83: Bike-rail integration?

Dr Adrian Davis

Top line: Bike–rail integration can make a contribution to reducing both carbon emissions and car dependence, but a lack of integration within the rail industry and other agencies is limiting the delivery of policies to enhance the opportunities.

Currently 2% of British rail passengers cycle to the station, in contrast to 40% in the Netherlands, but the combination of cycling with rail use presents a potentially attractive alternative to car use with carbon reduction and health benefits. A study examined the motivations and behaviours of people who integrate bicycle and rail use, focusing particularly on the provision of station cycle parking as a facilitator.1 A methodology was applied to two intercity stations in Bristol (Bristol Temple Meads and Bristol Parkway) to examine movements within an extensive cycle parking area.

71% of bike–rail users are male and in their thirties. Income levels were similar to those of rail travellers generally. 89% were in employment. Their cycle journeys to/from railway stations had an average length of 3.7 km. Although some of the journeys were made infrequently, for the sampled individuals, selection of bike–rail integration when they did travel by rail was very frequent: 91% mostly or always cycled to the station. This suggests that most of the 2% of UK rail trips that begin and end with a bicycle leg are made by a relatively small share of rail passengers for whom this is the main rail access mode.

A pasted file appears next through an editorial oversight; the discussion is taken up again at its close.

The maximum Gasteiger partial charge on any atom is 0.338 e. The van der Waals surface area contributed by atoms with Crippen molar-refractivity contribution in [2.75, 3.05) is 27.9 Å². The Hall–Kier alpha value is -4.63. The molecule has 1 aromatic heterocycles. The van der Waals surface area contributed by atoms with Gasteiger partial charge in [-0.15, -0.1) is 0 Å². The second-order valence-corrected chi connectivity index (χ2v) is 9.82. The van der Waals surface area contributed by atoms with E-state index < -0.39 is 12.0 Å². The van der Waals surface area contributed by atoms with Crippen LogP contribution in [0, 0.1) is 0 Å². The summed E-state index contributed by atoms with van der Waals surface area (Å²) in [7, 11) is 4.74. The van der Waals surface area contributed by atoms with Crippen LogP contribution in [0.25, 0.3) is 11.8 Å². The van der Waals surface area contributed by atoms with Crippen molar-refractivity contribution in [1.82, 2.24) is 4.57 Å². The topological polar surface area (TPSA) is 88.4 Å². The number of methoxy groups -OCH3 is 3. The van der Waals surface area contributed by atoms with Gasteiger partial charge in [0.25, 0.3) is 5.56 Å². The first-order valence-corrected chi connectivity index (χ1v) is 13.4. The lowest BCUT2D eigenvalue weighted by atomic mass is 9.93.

44% of survey respondents reported having a car available to use for the particular journey, indicating that they actively chose to bike–rail integrate. However, respondents found it hard to entertain using an alternative rail access mode, although when prompted, half suggested walking as an alternative to cycling. The reluctance to answer this question suggests that respondents had developed a strong habit2 for a practice that suited them well, and they were therefore not seeking alternatives.

Motivations about perceived advantages and disadvantages were diverse from high parking charges and traffic congestion, to enjoyment cycling or travelling by train and dislike of driving. The main motivations were saving time or money and taking exercise. Responses are likely to be station context dependent and in this case, congestion in both station environs and high occupancy of car parking facilities were deterrents to driving. Qualitative data highlighted a range of personal cycling ‘biographies’, showing that bike– rail choices were strongly influenced by the individual’s social and cultural context.

Given the amount of forward planning each person needed to carry out – choosing between fixed and folding bicycles; deciding whether it was feasible to find a space on the train or to park at one end or even park and maintain a bicycle at both ends – the authors noted that it might be argued that people at present are largely integrating bicycle and rail in spite of, rather than because of, any facilities with which they are provided. This time investment is likely to discourage those wishing to make more casual or one-off journeys, including leisure and tourist journeys and the removal of practical barriers may release suppressed demand and encourage more people in the UK to access rail by bicycle.

1 Sherwin, H., Parkhurst, G., Robbins, D., Walker, I. 2011 Practices and motivations of travellers making rail-cycle trips, Transport, 164(TR1) ICE Proceedings
2 See Essential Evidence No 18 www.bristol.gov.uk/tpevidencebase

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